Civil servants pay their own way for training: academy

By Lin Shu-hui and Stacy Hsu  /  Staff reporter, with Staff writer

Tue, Dec 11, 2012 - Page 3

A group of 30 civil servants to be promoted to the 10th-grade rank in civil service paid for their own travel expenses for a 10-day training program in Australia that began yesterday, with the government only subsidizing NT$30,000 (US$1,000) per person for training fees, the National Academy of Civil Service said yesterday.

The Examination Yuan-affiliated academy made the remark amid public anger over the squandering of taxpayers’ money by government agencies on things such as extravagant and unnecessary overseas field studies, despite the nation’s difficult fiscal situation.

The government allocated NT$1.4 million in its budget for the training program this year, which sent three academy personnel and 30 civil servants to Australia to complete a training course, the academy said.

“Each public servant was required to pay more than NT$60,000 to cover plane tickets, food and accommodation during their training. The government only subsidized the NT$30,000 training fees,” the academy said, adding that all public employees taking part in overseas training programs had to pay for their travel expenses since the programs were initiated in 2009.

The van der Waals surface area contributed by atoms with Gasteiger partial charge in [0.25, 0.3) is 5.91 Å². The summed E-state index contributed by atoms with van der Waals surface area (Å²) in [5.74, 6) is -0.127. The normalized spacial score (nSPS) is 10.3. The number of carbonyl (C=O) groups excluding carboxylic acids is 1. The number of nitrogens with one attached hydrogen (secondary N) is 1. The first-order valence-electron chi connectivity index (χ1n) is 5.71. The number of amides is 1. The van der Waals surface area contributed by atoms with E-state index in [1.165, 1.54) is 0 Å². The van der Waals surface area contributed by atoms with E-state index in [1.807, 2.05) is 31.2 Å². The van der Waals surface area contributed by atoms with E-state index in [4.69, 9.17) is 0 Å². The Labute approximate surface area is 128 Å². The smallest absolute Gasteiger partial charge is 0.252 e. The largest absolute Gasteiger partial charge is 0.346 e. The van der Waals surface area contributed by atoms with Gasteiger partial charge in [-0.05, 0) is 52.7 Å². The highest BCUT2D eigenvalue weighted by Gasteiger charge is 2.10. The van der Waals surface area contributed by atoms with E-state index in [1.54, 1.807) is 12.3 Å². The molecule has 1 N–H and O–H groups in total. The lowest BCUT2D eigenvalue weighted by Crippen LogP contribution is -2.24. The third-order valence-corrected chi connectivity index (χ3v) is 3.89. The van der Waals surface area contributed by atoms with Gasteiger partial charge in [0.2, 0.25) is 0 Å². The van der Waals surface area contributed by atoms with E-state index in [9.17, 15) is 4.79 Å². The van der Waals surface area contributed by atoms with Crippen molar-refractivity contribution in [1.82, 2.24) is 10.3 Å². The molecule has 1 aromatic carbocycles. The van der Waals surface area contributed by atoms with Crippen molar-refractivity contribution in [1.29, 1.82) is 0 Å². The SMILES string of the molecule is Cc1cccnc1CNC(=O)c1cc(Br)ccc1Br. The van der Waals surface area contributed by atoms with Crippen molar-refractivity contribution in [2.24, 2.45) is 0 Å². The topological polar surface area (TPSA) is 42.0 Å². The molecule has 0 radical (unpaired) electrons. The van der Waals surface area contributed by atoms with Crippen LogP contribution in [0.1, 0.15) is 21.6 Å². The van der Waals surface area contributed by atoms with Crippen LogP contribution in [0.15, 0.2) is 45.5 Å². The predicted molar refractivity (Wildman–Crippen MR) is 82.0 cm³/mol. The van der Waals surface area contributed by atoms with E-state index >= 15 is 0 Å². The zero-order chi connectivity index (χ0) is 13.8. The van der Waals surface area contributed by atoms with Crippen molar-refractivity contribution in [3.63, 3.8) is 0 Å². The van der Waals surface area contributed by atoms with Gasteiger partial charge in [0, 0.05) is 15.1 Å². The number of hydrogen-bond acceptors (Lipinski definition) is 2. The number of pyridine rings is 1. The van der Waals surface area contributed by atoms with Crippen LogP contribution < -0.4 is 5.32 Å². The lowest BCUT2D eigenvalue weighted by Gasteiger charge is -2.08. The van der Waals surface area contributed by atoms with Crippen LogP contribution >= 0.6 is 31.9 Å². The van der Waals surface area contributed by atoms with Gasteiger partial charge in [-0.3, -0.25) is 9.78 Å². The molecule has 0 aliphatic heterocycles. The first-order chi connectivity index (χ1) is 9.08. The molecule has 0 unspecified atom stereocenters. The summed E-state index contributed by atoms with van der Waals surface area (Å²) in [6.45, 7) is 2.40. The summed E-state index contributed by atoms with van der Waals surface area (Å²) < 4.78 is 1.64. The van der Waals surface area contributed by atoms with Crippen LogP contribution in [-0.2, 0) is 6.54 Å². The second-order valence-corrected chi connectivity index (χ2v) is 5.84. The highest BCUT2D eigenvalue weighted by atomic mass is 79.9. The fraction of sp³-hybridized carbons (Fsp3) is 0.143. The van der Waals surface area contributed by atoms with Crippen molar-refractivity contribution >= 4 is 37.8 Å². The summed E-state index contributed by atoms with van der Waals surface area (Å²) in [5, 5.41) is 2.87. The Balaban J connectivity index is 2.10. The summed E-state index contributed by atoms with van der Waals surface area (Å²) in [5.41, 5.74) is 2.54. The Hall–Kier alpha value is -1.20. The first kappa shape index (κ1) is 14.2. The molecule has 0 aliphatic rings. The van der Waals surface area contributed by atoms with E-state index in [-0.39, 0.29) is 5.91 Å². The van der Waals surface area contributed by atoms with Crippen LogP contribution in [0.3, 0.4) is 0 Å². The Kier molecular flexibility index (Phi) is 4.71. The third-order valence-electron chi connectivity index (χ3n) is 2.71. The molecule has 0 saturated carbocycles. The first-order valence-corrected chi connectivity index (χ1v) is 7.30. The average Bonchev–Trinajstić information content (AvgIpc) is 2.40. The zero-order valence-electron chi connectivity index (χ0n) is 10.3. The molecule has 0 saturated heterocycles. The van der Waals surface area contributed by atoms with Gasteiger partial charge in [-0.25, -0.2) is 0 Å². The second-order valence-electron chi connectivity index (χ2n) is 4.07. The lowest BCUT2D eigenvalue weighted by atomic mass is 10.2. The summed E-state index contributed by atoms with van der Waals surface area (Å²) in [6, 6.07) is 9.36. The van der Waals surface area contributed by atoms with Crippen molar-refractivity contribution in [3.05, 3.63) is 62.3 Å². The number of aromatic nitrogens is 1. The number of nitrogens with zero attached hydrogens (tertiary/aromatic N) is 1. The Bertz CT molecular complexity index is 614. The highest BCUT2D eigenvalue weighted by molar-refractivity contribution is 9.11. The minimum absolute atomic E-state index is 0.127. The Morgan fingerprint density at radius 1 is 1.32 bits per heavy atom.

The training seminars were first held in Singapore in 2009 and 2010, before moving to South Korea last year and to the Australia and New Zealand School of Government (ANZSOG) this year.

The Australia-based educational institution was formed in 2002 by a consortium of governments, universities and business schools from Australia and New Zealand, and is dedicated to delivering better civil service by providing training in strategic management and efficient policymaking to high-ranking government officials.

Meanwhile, the academy signed a memorandum of understanding yesterday with ANZSOG deputy dean Peter Allen and Adam Graycar, director of the Australian National University’s Research School of Social Sciences, during the opening ceremony of the training program in Canberra.

The memorandum aims to facilitate mutual visits by Taiwanese and Australian government officials and promote exchanges through jointly held academic seminars.

Since its establishment in 1999, the academy has inked six other similar memoranda of understanding with domestic and foreign training institutions, including Taiwan’s National Open University and the Polish National School of Public Administration.